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Learn about a treatment option for adult upper limb spasticity. Learn More


Listen, visualize, and retrain your brain to perform functional daily tasks.

Saebo is pleased to introduce SaeboMind – an audio collection of guided mental practice and imagery exercises used as a treatment tool for motor recovery after stroke and other forms of neurological injury. The usefulness of mental practice, or MP, has been studied for decades in sports, exercise, performing arts, and business environments alike. According to research, mental practice and visualization of performing a specific task, in combination with physical training, has a positive effect on outcomes.

There is great news about mental practice! What works for athletes and other healthy adults also can work for someone that has had an injury to their brain and nervous system.

Begin your recovery now!

Access All Exercises

Use the form below to gain access to the complete library of SaeboMind Exercises! Access to the online portal will be emailed to you immediately!

Sample SaeboMind Exercises


What is SaeboMind?

SaeboMind is a collection of mental imagery practice exercises for improved motor recovery. According to research, mentally rehearsing specific tasks in combination with other treatment can improve upper extremity function after a neurological injury like stroke. Listen, visualize, and retrain your brain to perform functional daily tasks.

I had my stroke 10 years ago. Is it too late for me to start using SaeboMind?

Absolutely not! When it comes to your health, recovery, and physical abilities, it is never too late to try. People up to 20 years post neurological injury can benefit from mental practice exercises.

What can I (or my patient) expect?

In each mental practice session, you will be imagining yourself performing daily tasks with your affected arm, wrist, and fingers. When your mental practice sequence is complete you will go through a brief period of progressive muscle relaxation and deep breathing until you have returned to your present environment and opened your eyes.


Mental Practice Exercises

  • Enhances motor planning in the brain.
  • Improves upper body function.
  • Increases the amount a person uses an affected limb.
  • Builds a larger “mind map” for many different areas of the brain.
  • Promotes relaxation and a meditative state of mind which are proven to help one’s health and well-being.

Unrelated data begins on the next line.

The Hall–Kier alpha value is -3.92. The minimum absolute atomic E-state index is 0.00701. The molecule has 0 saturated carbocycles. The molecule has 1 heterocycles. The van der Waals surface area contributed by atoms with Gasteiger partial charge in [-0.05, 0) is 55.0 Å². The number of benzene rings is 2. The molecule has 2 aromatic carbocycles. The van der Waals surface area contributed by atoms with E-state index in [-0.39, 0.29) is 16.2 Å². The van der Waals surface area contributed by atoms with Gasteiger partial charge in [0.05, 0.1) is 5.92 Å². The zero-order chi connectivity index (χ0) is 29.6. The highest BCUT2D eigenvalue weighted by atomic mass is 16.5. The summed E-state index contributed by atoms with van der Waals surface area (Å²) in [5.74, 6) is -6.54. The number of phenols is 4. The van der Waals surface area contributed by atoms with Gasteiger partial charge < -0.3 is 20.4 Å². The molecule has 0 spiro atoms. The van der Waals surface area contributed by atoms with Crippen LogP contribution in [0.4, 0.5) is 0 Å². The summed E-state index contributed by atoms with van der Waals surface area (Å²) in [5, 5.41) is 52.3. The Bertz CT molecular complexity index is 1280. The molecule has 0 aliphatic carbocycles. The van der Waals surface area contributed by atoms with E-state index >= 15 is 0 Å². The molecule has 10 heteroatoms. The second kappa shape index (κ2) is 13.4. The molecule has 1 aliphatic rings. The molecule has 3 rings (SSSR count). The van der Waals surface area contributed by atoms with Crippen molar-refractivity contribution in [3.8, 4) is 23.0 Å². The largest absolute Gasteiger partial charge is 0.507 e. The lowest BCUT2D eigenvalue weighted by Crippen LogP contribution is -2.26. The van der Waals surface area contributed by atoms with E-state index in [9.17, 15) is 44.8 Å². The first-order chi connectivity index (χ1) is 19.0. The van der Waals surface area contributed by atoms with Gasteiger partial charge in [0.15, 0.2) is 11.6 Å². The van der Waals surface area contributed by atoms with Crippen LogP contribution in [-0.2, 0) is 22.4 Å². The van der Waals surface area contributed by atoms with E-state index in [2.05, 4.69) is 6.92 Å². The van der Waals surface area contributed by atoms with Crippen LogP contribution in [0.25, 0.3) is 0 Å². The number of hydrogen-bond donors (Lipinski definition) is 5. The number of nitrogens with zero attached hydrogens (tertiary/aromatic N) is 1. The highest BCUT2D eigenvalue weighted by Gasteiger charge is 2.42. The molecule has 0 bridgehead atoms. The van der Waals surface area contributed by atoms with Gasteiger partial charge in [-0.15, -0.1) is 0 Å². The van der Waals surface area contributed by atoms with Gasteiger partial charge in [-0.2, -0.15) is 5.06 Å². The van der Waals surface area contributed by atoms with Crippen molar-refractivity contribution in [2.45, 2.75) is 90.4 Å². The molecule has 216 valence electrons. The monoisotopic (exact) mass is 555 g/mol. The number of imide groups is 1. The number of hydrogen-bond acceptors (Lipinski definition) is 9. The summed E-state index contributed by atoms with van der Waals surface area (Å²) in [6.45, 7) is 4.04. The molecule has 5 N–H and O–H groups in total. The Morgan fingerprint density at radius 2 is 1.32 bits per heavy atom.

• Choose from a variety of upper extremity and lower extremity functional activities in the SaeboMind Exercise Portal.

Total practice time ranges from 20-30 minutes for one audio file. All audio files start with Introduction Meditation and end with a Closing Meditation that includes:

  • Progressive Muscle Relaxation – a mindful sequence of contraction and relaxation of muscle groups to increase awareness and develop control of muscles;
  • Deep Breathing – promotes a relaxation response to lower stress and increase focus, increasing oxygen and blood flow to brain and body.

A special thank you to our SaeboMind Mental Practice Exercise consultants, Emily J. Morgan, MS, OTRL, CSRS, CBIS, RPSFC in NDT and Stephen Page, PhD, OTR/L, Neurorecovery Unlimited, LLC.


  • Clients with stroke or brain injury that have difficulty moving one or both sides of their bodies due to weakness or motor control impairments.
  • Clients must be able to concentrate for the duration of a session (20-30 minutes)
  • Clients can still qualify for MP even if they can’t move/feel their affected limb(s).

Listening to MP tends to work best on those that can:

  • understand concepts regarding mental rehearsal
  • actively listen and imagine a visual picture in the mind
  • understand (most) spoken directions.

Note: Intervention must include the introductory and closing meditation sequences for effectiveness.

Tip: For best results, each sequence can easily be performed following an initial direction by a skilled therapist, by contacting your Saebo Patient Representative for guidance, or by closely following instructions in the product manual.


There are no known adverse effects for participating in mental practice. However, it is highly important to follow the below guidelines:

  • Always perform mental practice in a chair or bed that is considered supportive, safe, and secure to avoid falls.
  • Ensure all of your assistive equipment is within reach to avoid falls.
  • NEVER STAND UP or physically perform any of the actions described during mental practice.
  • Supervision is recommended for clients with disorientation or confusion that could place themselves at risk for injury.
  • NEVER drive or operate a vehicle unless cleared by a physician.
  • Always work directly with a skilled rehabilitation professional when physically practicing tasks that could place you at risk for fall or injury.
  • After finishing your MP session, it is common to be very relaxed as you come back to awareness in your room. As a general precaution, be sure to give yourself time to sit up and stretch, move your muscles, and become alert before getting out of your chair/bed. This will help to reduce the risk of losing balance or becoming light headed from getting up too quickly.

What Does the Research Say About Mental Practice?

Mental practice is a training approach in which an individual repetitively rehearses a physical skill using only their mind. All movement, sensation, and scenery have the potential to be mentally practiced. Like common strategies known as "visualization" and "imagery," mental practice triggers the brain's motor, sensory, and perception centers just like when performing a physical task. This has been observed from a sensitive brain scan called functional magnetic resonance imaging (fMRI). Level 1a evidence (the highest level possible) shows that mental practice is beneficial for improving upper extremity motor function.

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